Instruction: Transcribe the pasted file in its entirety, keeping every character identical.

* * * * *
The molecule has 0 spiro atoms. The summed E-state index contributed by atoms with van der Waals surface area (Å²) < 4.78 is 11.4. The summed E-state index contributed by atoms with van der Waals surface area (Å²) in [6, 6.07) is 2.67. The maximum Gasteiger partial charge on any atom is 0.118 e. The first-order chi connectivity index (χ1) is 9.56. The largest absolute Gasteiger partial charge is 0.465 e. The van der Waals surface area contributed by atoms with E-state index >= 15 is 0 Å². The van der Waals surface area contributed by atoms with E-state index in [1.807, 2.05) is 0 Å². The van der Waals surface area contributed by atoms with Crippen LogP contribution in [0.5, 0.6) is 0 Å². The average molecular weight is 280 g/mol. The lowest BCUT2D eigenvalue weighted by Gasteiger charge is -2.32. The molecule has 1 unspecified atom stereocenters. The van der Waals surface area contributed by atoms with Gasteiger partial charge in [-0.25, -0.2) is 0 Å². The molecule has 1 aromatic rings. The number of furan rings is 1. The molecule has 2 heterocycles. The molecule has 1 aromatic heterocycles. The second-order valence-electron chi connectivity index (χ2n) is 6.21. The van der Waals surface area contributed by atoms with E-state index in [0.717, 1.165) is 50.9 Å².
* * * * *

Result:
The molecule has 0 spiro atoms. The summed E-state index contributed by atoms with van der Waals surface area (Å²) < 4.78 is 11.4. The summed E-state index contributed by atoms with van der Waals surface area (Å²) in [6, 6.07) is 2.67. The maximum Gasteiger partial charge on any atom is 0.118 e. The first-order chi connectivity index (χ1) is 9.56. The largest absolute Gasteiger partial charge is 0.465 e. The van der Waals surface area contributed by atoms with E-state index >= 15 is 0 Å². The van der Waals surface area contributed by atoms with E-state index in [1.807, 2.05) is 0 Å². The van der Waals surface area contributed by atoms with Crippen LogP contribution in [0.5, 0.6) is 0 Å². The average molecular weight is 280 g/mol. The lowest BCUT2D eigenvalue weighted by Gasteiger charge is -2.32. The molecule has 1 unspecified atom stereocenters. The van der Waals surface area contributed by atoms with Gasteiger partial charge in [-0.25, -0.2) is 0 Å². The molecule has 1 aromatic rings. The number of furan rings is 1. The molecule has 2 heterocycles. The molecule has 1 aromatic heterocycles. The second-order valence-electron chi connectivity index (χ2n) is 6.21. The van der Waals surface area contributed by atoms with E-state index in [0.717, 1.165) is 50.9 Å².